As we age, how do we keep ourselves active, interested, engaged and connected, and what can we as a society do to help those who need support and guidance in any one of these areas? The W.P. Scott Geriatric Day Hospital at Sunnybrook is one such important cog in the community, and on Friday it was celebrating 40 years of service to the community.
The hospital aims to “enhance independence and quality of life for seniors living in the community” and offers a comprehensive support team of geriatricians, nurses, occupational therapists, physiotherapists, social workers, speech-language pathologists and volunteers.
And to some snippets from the event itself:
Betty Matheson a patient care manager at Sunnybrook Health Sciences who opened the event emphasized the importance of the link between hospital and community and the role the hospital’s programs played in helping seniors remain in their homes. Seniors are valuable members of our community.
Likewise Barry McLellan, CEO Sunnybrook Health Sciences Centre, who has worked at Sunnybrook for 30 years, also stressed the importance of the community. Indeed, he pointed out the Day Hospital’s growing commitment to the community and their families reiterated the core vision of the unit, which is to keep people in the community and out of the hospital.
A gentleman who may well have been in his 80s and who had graduated from the Day Hospital Program praised Sunnybrook Geriatric Day Hospital, the staff and the doctors for the wonderful care they provided. He also showed us a USB stick he wears around his neck: this stick held all his important medical information and history giving medical practitioners instant access to relevant and important information.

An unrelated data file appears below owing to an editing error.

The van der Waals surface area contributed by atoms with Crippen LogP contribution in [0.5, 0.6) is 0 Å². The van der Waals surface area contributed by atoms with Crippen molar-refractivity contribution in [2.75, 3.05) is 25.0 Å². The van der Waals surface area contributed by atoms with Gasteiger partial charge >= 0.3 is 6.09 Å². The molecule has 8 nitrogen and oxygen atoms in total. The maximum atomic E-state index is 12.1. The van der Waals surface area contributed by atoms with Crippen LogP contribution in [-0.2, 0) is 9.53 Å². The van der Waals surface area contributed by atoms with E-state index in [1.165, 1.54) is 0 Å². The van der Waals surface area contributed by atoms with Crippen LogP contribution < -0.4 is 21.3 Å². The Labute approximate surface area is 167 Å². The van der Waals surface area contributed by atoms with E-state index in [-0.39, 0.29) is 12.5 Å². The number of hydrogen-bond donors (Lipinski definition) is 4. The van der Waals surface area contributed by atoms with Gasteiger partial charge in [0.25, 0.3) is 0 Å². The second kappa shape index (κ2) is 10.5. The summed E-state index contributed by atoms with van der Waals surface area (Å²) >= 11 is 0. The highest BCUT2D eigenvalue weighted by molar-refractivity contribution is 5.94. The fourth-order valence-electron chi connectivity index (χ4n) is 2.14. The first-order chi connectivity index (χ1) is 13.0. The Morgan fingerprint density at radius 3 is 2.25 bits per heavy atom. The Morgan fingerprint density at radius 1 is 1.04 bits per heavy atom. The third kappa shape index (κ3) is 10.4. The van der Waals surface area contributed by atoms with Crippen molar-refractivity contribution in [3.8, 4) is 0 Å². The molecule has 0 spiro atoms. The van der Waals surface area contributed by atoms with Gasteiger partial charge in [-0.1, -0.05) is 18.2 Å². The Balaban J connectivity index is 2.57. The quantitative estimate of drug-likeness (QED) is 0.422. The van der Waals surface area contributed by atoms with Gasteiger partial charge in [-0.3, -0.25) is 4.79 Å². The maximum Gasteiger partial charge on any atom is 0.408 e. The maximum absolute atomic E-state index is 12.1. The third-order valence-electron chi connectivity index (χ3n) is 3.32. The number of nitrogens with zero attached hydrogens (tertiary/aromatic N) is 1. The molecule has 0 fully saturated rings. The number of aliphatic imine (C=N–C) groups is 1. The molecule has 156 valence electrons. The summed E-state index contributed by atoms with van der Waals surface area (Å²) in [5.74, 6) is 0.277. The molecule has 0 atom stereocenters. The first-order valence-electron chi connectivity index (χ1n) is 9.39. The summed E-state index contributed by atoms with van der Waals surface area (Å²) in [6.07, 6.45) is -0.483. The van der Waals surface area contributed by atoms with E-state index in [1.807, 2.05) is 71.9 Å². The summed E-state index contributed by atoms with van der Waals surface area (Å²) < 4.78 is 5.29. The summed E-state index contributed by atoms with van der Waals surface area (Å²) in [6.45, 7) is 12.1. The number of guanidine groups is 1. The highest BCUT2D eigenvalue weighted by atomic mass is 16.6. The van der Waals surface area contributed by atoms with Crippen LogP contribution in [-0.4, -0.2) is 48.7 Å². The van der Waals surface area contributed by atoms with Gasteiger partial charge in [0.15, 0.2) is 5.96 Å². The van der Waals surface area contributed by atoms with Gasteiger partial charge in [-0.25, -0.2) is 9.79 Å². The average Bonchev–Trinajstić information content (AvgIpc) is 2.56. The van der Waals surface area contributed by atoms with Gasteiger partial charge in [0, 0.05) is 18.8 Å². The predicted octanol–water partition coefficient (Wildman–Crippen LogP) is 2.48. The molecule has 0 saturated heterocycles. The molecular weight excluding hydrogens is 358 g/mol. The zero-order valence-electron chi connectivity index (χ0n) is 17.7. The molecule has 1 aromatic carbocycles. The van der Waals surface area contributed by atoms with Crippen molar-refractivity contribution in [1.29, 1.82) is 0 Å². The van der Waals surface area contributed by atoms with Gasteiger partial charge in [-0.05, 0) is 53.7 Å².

Once the presentations were finished we were taken to a lovely reception with hospital staff, patients, doctors and community agencies. The reception was held in a lovely secluded spot, a secret garden within the hospital walls, that I never knew existed. The weather was also wonderful and so was the assortment of sandwiches, vegetables & dip, cheese and crackers and pastries.
So, it was an honour to attend this event with Martha Miller, Mosaic’s client services liaison, and to have the chance to pay our respects to the work that is being done here today and to the vision and hard work of those who have gone before. In a way this is precisely what Sunnybrook is doing for our seniors, that is, paying our respects for their part in building the world we live in today. This is a duty we all share.
The clinic opened in 1973 thanks to the efforts of Dr. Rory Fisher (who was present at the event) and other members of the hospital.